For those of you who might have thought enterprise resource planning apps are old and creaky and not keeping up with the times, you're in for a lesson.
Kenandy, Salesforce's first cloud ERP application, announced Oct. 13 at the DreamForce 2014 conference that it has joined the Salesforce Analytics Cloud ecosystem, called Wave, to offer insights into channel sales, supply chain operations and financial metrics.
Go here for more details about the Salesforce Analytics Cloud, announced Oct. 13.
Kenandy was the only ERP provider among several other prominent companies that announced their own integrations.
For starters, Dell Boomi integration platform as a service (iPaaS), AtomSphere, and Dell Boomi MDM are now hooked up with the Salesforce Analytics Cloud. Mindtouch, Apttus, FinancialForce.com, Lumesse, ServiceMax, Adaptive Insights, and several others also announced their integrations with Wave.
Kenandy on Oct. 13 also revealed that it has launched a key new function, Kenandy Trade Promotion Management.
Trade promotion management is the process of planning, budgeting and executing incentive programs that occur between the manufacturer and retailer to enhance the sales of specific products. The process is typically used by companies that produce consumer goods, medical devices, technology, and other products that are sold through marketing and discount programs.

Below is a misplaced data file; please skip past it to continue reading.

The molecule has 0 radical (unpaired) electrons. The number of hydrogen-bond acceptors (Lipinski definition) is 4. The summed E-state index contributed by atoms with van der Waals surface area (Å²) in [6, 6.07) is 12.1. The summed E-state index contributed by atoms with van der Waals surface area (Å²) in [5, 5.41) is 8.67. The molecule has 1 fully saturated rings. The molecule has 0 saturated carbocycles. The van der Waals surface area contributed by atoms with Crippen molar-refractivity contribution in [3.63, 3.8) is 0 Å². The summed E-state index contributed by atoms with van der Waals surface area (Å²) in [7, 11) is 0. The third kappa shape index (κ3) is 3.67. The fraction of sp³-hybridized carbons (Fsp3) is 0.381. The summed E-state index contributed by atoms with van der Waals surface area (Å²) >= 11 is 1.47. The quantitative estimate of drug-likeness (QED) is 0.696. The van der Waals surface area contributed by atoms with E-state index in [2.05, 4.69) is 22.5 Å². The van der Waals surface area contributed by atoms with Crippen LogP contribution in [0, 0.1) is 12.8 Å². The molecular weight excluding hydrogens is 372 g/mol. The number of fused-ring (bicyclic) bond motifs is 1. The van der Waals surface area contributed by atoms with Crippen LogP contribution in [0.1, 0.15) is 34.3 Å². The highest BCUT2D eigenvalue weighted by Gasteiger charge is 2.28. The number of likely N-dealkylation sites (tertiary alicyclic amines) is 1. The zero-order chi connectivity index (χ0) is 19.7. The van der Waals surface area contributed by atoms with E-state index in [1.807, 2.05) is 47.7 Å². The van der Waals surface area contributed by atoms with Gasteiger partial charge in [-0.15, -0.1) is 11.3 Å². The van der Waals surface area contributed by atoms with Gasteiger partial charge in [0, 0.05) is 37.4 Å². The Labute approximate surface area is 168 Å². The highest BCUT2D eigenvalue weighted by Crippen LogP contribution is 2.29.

Key new features in the app include:
--real-time general ledger, including multi-ledger and accounting rules for complete automation;
--one system for managing all deductions and claims;
--credit management that can be checked from each step of the order process;
--real-time traceability, which includes complete details on product history, including components and ingredients; and
--advanced consigned inventory management.
The new application represents a big opportunity for Kenandy, CEO and founder Sandy Kurtzig told eWEEK, since consumer goods companies alone spend 20 percent to 30 percent of their revenue on trade promotions. Forty percent of companies still use spreadsheets to manage them, she said.
Redwood City, Calif.-based Kenandy, is named after Kurtzig's sons Ken and Andy. Kurtzig, one of Silicon Valley's first female entrepreneurs, was founder of ASK Computer Systems Inc. in 1974.